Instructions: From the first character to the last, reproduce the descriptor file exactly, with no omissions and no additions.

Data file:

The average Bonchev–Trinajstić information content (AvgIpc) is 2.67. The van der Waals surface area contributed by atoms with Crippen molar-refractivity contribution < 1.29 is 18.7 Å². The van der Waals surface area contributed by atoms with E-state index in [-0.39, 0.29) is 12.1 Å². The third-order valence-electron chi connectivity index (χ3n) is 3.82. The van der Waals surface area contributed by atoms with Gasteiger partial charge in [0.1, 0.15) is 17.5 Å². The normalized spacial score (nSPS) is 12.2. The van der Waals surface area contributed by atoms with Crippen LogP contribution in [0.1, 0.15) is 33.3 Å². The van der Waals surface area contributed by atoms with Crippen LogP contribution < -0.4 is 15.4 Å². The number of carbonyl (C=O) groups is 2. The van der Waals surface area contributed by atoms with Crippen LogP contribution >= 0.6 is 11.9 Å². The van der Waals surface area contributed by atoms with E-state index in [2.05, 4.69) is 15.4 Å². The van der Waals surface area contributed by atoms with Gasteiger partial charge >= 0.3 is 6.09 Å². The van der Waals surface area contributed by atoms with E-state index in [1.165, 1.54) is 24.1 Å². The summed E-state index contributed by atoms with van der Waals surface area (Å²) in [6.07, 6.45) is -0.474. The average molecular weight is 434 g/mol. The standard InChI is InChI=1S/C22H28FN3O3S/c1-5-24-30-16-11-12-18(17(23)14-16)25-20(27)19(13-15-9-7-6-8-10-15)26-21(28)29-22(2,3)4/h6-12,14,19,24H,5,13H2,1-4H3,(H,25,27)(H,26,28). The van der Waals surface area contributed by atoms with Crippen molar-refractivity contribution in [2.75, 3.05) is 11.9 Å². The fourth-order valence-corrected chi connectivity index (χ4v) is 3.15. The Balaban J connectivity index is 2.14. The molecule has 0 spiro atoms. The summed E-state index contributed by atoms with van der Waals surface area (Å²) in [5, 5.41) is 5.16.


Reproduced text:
The average Bonchev–Trinajstić information content (AvgIpc) is 2.67. The van der Waals surface area contributed by atoms with Crippen molar-refractivity contribution < 1.29 is 18.7 Å². The van der Waals surface area contributed by atoms with E-state index in [-0.39, 0.29) is 12.1 Å². The third-order valence-electron chi connectivity index (χ3n) is 3.82. The van der Waals surface area contributed by atoms with Gasteiger partial charge in [0.1, 0.15) is 17.5 Å². The normalized spacial score (nSPS) is 12.2. The van der Waals surface area contributed by atoms with Crippen LogP contribution in [0.1, 0.15) is 33.3 Å². The van der Waals surface area contributed by atoms with Crippen LogP contribution < -0.4 is 15.4 Å². The number of carbonyl (C=O) groups is 2. The van der Waals surface area contributed by atoms with Crippen LogP contribution >= 0.6 is 11.9 Å². The van der Waals surface area contributed by atoms with E-state index in [2.05, 4.69) is 15.4 Å². The van der Waals surface area contributed by atoms with Gasteiger partial charge >= 0.3 is 6.09 Å². The van der Waals surface area contributed by atoms with E-state index in [1.165, 1.54) is 24.1 Å². The summed E-state index contributed by atoms with van der Waals surface area (Å²) in [6.07, 6.45) is -0.474. The average molecular weight is 434 g/mol. The standard InChI is InChI=1S/C22H28FN3O3S/c1-5-24-30-16-11-12-18(17(23)14-16)25-20(27)19(13-15-9-7-6-8-10-15)26-21(28)29-22(2,3)4/h6-12,14,19,24H,5,13H2,1-4H3,(H,25,27)(H,26,28). The van der Waals surface area contributed by atoms with Crippen molar-refractivity contribution in [2.75, 3.05) is 11.9 Å². The fourth-order valence-corrected chi connectivity index (χ4v) is 3.15. The Balaban J connectivity index is 2.14. The molecule has 0 spiro atoms. The summed E-state index contributed by atoms with van der Waals surface area (Å²) in [5, 5.41) is 5.16.